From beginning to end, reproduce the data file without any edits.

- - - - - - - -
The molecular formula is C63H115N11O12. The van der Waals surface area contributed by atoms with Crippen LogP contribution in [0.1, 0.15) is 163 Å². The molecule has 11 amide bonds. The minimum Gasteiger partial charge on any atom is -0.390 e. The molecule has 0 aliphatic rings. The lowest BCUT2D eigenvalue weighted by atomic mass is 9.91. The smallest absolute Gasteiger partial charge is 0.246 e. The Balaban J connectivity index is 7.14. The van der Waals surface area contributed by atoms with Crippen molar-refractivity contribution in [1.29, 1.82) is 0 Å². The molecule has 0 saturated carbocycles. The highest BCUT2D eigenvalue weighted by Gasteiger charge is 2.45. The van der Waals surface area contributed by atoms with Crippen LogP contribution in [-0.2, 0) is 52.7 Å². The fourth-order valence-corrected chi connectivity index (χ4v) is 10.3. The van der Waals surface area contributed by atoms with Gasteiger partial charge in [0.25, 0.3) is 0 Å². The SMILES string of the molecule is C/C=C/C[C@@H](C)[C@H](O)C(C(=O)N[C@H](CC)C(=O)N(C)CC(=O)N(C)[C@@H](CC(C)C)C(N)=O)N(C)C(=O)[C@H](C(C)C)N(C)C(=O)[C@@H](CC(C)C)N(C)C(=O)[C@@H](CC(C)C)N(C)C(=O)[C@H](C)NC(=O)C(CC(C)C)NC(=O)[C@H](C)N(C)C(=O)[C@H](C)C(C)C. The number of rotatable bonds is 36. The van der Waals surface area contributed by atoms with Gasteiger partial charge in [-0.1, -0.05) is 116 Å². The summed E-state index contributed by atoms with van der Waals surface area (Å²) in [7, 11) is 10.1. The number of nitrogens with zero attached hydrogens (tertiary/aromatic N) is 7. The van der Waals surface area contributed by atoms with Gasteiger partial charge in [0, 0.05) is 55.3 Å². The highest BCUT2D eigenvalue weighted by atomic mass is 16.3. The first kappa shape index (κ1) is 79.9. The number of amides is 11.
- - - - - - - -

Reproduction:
The molecular formula is C63H115N11O12. The van der Waals surface area contributed by atoms with Crippen LogP contribution in [0.1, 0.15) is 163 Å². The molecule has 11 amide bonds. The minimum Gasteiger partial charge on any atom is -0.390 e. The molecule has 0 aliphatic rings. The lowest BCUT2D eigenvalue weighted by atomic mass is 9.91. The smallest absolute Gasteiger partial charge is 0.246 e. The Balaban J connectivity index is 7.14. The van der Waals surface area contributed by atoms with Crippen molar-refractivity contribution in [1.29, 1.82) is 0 Å². The molecule has 0 saturated carbocycles. The highest BCUT2D eigenvalue weighted by Gasteiger charge is 2.45. The van der Waals surface area contributed by atoms with Crippen LogP contribution in [-0.2, 0) is 52.7 Å². The fourth-order valence-corrected chi connectivity index (χ4v) is 10.3. The van der Waals surface area contributed by atoms with Gasteiger partial charge in [0.25, 0.3) is 0 Å². The SMILES string of the molecule is C/C=C/C[C@@H](C)[C@H](O)C(C(=O)N[C@H](CC)C(=O)N(C)CC(=O)N(C)[C@@H](CC(C)C)C(N)=O)N(C)C(=O)[C@H](C(C)C)N(C)C(=O)[C@@H](CC(C)C)N(C)C(=O)[C@@H](CC(C)C)N(C)C(=O)[C@H](C)NC(=O)C(CC(C)C)NC(=O)[C@H](C)N(C)C(=O)[C@H](C)C(C)C. The number of rotatable bonds is 36. The van der Waals surface area contributed by atoms with Gasteiger partial charge in [-0.1, -0.05) is 116 Å². The summed E-state index contributed by atoms with van der Waals surface area (Å²) in [7, 11) is 10.1. The number of nitrogens with zero attached hydrogens (tertiary/aromatic N) is 7. The van der Waals surface area contributed by atoms with Gasteiger partial charge in [0, 0.05) is 55.3 Å². The highest BCUT2D eigenvalue weighted by atomic mass is 16.3. The first kappa shape index (κ1) is 79.9. The number of amides is 11.